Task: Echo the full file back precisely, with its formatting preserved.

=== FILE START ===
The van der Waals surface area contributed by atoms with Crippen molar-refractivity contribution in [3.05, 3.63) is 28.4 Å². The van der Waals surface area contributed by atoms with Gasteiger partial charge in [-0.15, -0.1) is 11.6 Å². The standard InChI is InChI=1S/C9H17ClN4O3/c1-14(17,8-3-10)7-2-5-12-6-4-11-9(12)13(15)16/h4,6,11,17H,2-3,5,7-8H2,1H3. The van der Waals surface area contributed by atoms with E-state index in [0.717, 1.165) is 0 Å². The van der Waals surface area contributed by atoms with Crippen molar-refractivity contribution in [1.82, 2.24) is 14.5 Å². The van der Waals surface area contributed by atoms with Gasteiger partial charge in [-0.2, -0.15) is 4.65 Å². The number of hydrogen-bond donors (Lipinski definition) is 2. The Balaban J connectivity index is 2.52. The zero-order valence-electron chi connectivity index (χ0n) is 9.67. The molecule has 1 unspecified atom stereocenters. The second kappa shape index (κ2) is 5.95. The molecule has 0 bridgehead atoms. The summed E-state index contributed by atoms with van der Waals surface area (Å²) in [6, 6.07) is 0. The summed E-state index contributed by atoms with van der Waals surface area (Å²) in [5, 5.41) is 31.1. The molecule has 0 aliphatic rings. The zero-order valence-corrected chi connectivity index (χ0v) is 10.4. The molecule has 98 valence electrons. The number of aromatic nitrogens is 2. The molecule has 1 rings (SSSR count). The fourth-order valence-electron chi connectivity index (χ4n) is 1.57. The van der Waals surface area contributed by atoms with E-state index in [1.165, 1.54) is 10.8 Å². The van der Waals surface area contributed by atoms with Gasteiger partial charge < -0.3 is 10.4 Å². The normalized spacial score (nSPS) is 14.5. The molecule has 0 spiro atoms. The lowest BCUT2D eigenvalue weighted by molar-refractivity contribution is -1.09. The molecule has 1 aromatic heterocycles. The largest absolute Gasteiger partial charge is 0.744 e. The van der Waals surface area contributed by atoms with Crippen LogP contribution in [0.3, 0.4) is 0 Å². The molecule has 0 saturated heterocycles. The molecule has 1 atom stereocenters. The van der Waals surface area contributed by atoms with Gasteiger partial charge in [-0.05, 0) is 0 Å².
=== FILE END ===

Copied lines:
The van der Waals surface area contributed by atoms with Crippen molar-refractivity contribution in [3.05, 3.63) is 28.4 Å². The van der Waals surface area contributed by atoms with Gasteiger partial charge in [-0.15, -0.1) is 11.6 Å². The standard InChI is InChI=1S/C9H17ClN4O3/c1-14(17,8-3-10)7-2-5-12-6-4-11-9(12)13(15)16/h4,6,11,17H,2-3,5,7-8H2,1H3. The van der Waals surface area contributed by atoms with E-state index in [0.717, 1.165) is 0 Å². The van der Waals surface area contributed by atoms with Crippen molar-refractivity contribution in [1.82, 2.24) is 14.5 Å². The van der Waals surface area contributed by atoms with Gasteiger partial charge in [-0.2, -0.15) is 4.65 Å². The number of hydrogen-bond donors (Lipinski definition) is 2. The Balaban J connectivity index is 2.52. The zero-order valence-electron chi connectivity index (χ0n) is 9.67. The molecule has 1 unspecified atom stereocenters. The second kappa shape index (κ2) is 5.95. The molecule has 0 bridgehead atoms. The summed E-state index contributed by atoms with van der Waals surface area (Å²) in [6, 6.07) is 0. The summed E-state index contributed by atoms with van der Waals surface area (Å²) in [5, 5.41) is 31.1. The molecule has 0 aliphatic rings. The zero-order valence-corrected chi connectivity index (χ0v) is 10.4. The molecule has 98 valence electrons. The number of aromatic nitrogens is 2. The molecule has 1 rings (SSSR count). The fourth-order valence-electron chi connectivity index (χ4n) is 1.57. The van der Waals surface area contributed by atoms with E-state index in [1.165, 1.54) is 10.8 Å². The van der Waals surface area contributed by atoms with Gasteiger partial charge < -0.3 is 10.4 Å². The normalized spacial score (nSPS) is 14.5. The molecule has 0 spiro atoms. The lowest BCUT2D eigenvalue weighted by molar-refractivity contribution is -1.09. The molecule has 1 aromatic heterocycles. The largest absolute Gasteiger partial charge is 0.744 e. The van der Waals surface area contributed by atoms with Crippen LogP contribution in [0.3, 0.4) is 0 Å². The molecule has 0 saturated heterocycles. The molecule has 1 atom stereocenters. The van der Waals surface area contributed by atoms with Gasteiger partial charge in [-0.05, 0) is 0 Å².